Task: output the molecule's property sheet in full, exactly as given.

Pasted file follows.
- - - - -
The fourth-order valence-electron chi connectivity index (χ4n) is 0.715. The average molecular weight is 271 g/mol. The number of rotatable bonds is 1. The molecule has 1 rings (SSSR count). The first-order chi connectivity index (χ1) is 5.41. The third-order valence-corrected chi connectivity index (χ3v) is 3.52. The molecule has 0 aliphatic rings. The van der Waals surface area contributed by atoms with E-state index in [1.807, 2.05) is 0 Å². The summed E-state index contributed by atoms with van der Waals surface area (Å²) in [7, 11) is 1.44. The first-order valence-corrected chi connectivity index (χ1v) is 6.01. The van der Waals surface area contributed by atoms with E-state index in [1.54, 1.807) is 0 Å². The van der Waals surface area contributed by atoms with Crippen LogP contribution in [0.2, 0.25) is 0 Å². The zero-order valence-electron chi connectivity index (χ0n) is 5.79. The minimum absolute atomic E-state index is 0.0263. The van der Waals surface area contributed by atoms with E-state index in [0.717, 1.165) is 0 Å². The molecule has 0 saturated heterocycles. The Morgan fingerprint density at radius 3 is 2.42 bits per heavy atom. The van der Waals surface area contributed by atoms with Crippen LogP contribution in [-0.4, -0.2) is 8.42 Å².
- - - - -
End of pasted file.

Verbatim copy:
The fourth-order valence-electron chi connectivity index (χ4n) is 0.715. The average molecular weight is 271 g/mol. The number of rotatable bonds is 1. The molecule has 1 rings (SSSR count). The first-order chi connectivity index (χ1) is 5.41. The third-order valence-corrected chi connectivity index (χ3v) is 3.52. The molecule has 0 aliphatic rings. The van der Waals surface area contributed by atoms with E-state index in [1.807, 2.05) is 0 Å². The summed E-state index contributed by atoms with van der Waals surface area (Å²) in [7, 11) is 1.44. The first-order valence-corrected chi connectivity index (χ1v) is 6.01. The van der Waals surface area contributed by atoms with E-state index in [1.54, 1.807) is 0 Å². The van der Waals surface area contributed by atoms with Crippen LogP contribution in [0.2, 0.25) is 0 Å². The zero-order valence-electron chi connectivity index (χ0n) is 5.79. The minimum absolute atomic E-state index is 0.0263. The van der Waals surface area contributed by atoms with E-state index in [0.717, 1.165) is 0 Å². The molecule has 0 saturated heterocycles. The Morgan fingerprint density at radius 3 is 2.42 bits per heavy atom. The van der Waals surface area contributed by atoms with Crippen LogP contribution in [-0.4, -0.2) is 8.42 Å².